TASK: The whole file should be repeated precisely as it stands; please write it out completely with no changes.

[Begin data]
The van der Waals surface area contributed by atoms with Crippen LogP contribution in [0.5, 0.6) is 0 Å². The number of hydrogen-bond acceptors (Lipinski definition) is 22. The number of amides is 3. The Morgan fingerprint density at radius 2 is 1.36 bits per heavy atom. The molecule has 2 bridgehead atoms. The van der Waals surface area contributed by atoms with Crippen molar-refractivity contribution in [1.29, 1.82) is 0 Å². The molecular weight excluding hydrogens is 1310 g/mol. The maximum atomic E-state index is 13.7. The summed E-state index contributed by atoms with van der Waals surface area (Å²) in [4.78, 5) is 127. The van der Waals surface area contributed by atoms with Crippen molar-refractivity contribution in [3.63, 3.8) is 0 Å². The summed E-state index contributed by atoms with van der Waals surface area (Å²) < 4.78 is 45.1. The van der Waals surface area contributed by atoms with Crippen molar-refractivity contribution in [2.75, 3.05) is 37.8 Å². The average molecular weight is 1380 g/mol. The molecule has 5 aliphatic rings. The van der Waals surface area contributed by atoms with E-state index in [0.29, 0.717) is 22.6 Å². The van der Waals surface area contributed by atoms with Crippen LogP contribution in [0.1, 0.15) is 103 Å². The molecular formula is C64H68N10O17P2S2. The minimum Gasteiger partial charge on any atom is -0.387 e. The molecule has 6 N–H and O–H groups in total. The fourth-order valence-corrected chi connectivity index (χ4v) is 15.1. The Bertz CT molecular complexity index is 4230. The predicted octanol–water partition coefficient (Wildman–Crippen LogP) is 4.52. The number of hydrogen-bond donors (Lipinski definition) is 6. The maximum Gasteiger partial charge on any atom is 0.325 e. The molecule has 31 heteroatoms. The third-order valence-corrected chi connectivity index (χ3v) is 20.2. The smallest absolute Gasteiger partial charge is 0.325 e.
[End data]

The van der Waals surface area contributed by atoms with Crippen LogP contribution in [0.5, 0.6) is 0 Å². The number of hydrogen-bond acceptors (Lipinski definition) is 22. The number of amides is 3. The Morgan fingerprint density at radius 2 is 1.36 bits per heavy atom. The molecule has 2 bridgehead atoms. The van der Waals surface area contributed by atoms with Crippen molar-refractivity contribution in [1.29, 1.82) is 0 Å². The molecular weight excluding hydrogens is 1310 g/mol. The maximum atomic E-state index is 13.7. The summed E-state index contributed by atoms with van der Waals surface area (Å²) in [4.78, 5) is 127. The van der Waals surface area contributed by atoms with Crippen molar-refractivity contribution in [3.63, 3.8) is 0 Å². The summed E-state index contributed by atoms with van der Waals surface area (Å²) < 4.78 is 45.1. The van der Waals surface area contributed by atoms with Crippen molar-refractivity contribution in [2.75, 3.05) is 37.8 Å². The average molecular weight is 1380 g/mol. The molecule has 5 aliphatic rings. The van der Waals surface area contributed by atoms with E-state index in [0.29, 0.717) is 22.6 Å². The van der Waals surface area contributed by atoms with Crippen LogP contribution in [0.1, 0.15) is 103 Å². The molecular formula is C64H68N10O17P2S2. The minimum Gasteiger partial charge on any atom is -0.387 e. The molecule has 6 N–H and O–H groups in total. The fourth-order valence-corrected chi connectivity index (χ4v) is 15.1. The Bertz CT molecular complexity index is 4230. The predicted octanol–water partition coefficient (Wildman–Crippen LogP) is 4.52. The number of hydrogen-bond donors (Lipinski definition) is 6. The maximum Gasteiger partial charge on any atom is 0.325 e. The molecule has 31 heteroatoms. The third-order valence-corrected chi connectivity index (χ3v) is 20.2. The smallest absolute Gasteiger partial charge is 0.325 e.